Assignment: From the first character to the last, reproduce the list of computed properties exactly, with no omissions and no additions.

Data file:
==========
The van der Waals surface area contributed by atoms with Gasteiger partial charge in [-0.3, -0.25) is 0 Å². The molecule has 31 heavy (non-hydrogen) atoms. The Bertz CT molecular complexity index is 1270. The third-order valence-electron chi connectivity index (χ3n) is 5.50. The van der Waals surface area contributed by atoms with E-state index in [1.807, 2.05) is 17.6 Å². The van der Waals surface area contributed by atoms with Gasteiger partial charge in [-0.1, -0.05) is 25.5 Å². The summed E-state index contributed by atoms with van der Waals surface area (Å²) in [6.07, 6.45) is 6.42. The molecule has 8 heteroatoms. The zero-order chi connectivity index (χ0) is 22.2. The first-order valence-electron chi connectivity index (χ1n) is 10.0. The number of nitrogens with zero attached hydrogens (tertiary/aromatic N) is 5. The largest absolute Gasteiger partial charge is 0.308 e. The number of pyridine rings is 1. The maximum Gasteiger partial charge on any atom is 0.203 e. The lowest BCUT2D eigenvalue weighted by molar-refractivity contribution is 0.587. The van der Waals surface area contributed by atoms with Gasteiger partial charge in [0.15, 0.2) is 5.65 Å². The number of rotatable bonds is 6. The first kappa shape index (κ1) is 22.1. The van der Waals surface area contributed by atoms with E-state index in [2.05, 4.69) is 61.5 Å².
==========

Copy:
The van der Waals surface area contributed by atoms with Gasteiger partial charge in [-0.3, -0.25) is 0 Å². The molecule has 31 heavy (non-hydrogen) atoms. The Bertz CT molecular complexity index is 1270. The third-order valence-electron chi connectivity index (χ3n) is 5.50. The van der Waals surface area contributed by atoms with E-state index in [1.807, 2.05) is 17.6 Å². The van der Waals surface area contributed by atoms with Gasteiger partial charge in [-0.1, -0.05) is 25.5 Å². The summed E-state index contributed by atoms with van der Waals surface area (Å²) in [6.07, 6.45) is 6.42. The molecule has 8 heteroatoms. The zero-order chi connectivity index (χ0) is 22.2. The first-order valence-electron chi connectivity index (χ1n) is 10.0. The number of nitrogens with zero attached hydrogens (tertiary/aromatic N) is 5. The largest absolute Gasteiger partial charge is 0.308 e. The number of pyridine rings is 1. The maximum Gasteiger partial charge on any atom is 0.203 e. The lowest BCUT2D eigenvalue weighted by molar-refractivity contribution is 0.587. The van der Waals surface area contributed by atoms with Gasteiger partial charge in [0.15, 0.2) is 5.65 Å². The number of rotatable bonds is 6. The first kappa shape index (κ1) is 22.1. The van der Waals surface area contributed by atoms with E-state index in [2.05, 4.69) is 61.5 Å².